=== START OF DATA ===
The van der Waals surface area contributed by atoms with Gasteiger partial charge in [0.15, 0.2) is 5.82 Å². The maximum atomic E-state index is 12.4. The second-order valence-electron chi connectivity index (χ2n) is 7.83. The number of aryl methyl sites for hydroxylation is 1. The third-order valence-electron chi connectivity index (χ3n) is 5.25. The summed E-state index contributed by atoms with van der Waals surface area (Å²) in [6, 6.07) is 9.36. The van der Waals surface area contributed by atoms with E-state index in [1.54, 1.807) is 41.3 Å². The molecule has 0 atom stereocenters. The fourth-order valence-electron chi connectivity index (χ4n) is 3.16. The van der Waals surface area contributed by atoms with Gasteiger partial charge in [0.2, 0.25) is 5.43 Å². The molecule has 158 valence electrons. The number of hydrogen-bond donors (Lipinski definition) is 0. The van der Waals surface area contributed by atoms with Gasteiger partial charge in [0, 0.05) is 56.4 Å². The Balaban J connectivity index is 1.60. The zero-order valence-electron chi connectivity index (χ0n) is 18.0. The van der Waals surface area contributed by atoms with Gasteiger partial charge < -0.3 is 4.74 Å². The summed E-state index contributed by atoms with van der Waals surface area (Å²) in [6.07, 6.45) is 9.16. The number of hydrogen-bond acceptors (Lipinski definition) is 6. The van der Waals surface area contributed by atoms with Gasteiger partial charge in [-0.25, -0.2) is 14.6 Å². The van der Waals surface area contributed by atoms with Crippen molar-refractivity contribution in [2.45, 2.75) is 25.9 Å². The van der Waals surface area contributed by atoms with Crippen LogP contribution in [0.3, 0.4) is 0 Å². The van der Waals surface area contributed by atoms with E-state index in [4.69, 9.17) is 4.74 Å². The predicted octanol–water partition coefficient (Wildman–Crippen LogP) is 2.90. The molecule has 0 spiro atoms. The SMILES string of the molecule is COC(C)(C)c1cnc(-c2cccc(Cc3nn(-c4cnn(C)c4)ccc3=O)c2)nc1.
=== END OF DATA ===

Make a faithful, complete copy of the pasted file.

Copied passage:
The van der Waals surface area contributed by atoms with Gasteiger partial charge in [0.15, 0.2) is 5.82 Å². The maximum atomic E-state index is 12.4. The second-order valence-electron chi connectivity index (χ2n) is 7.83. The number of aryl methyl sites for hydroxylation is 1. The third-order valence-electron chi connectivity index (χ3n) is 5.25. The summed E-state index contributed by atoms with van der Waals surface area (Å²) in [6, 6.07) is 9.36. The van der Waals surface area contributed by atoms with E-state index in [1.54, 1.807) is 41.3 Å². The molecule has 0 atom stereocenters. The fourth-order valence-electron chi connectivity index (χ4n) is 3.16. The van der Waals surface area contributed by atoms with Gasteiger partial charge in [0.2, 0.25) is 5.43 Å². The molecule has 158 valence electrons. The number of hydrogen-bond donors (Lipinski definition) is 0. The van der Waals surface area contributed by atoms with Gasteiger partial charge in [0, 0.05) is 56.4 Å². The Balaban J connectivity index is 1.60. The zero-order valence-electron chi connectivity index (χ0n) is 18.0. The van der Waals surface area contributed by atoms with Gasteiger partial charge < -0.3 is 4.74 Å². The summed E-state index contributed by atoms with van der Waals surface area (Å²) in [6.07, 6.45) is 9.16. The number of hydrogen-bond acceptors (Lipinski definition) is 6. The van der Waals surface area contributed by atoms with Gasteiger partial charge in [-0.25, -0.2) is 14.6 Å². The van der Waals surface area contributed by atoms with Crippen molar-refractivity contribution in [2.45, 2.75) is 25.9 Å². The van der Waals surface area contributed by atoms with Crippen LogP contribution in [0.3, 0.4) is 0 Å². The van der Waals surface area contributed by atoms with E-state index in [4.69, 9.17) is 4.74 Å². The predicted octanol–water partition coefficient (Wildman–Crippen LogP) is 2.90. The molecule has 0 spiro atoms. The SMILES string of the molecule is COC(C)(C)c1cnc(-c2cccc(Cc3nn(-c4cnn(C)c4)ccc3=O)c2)nc1.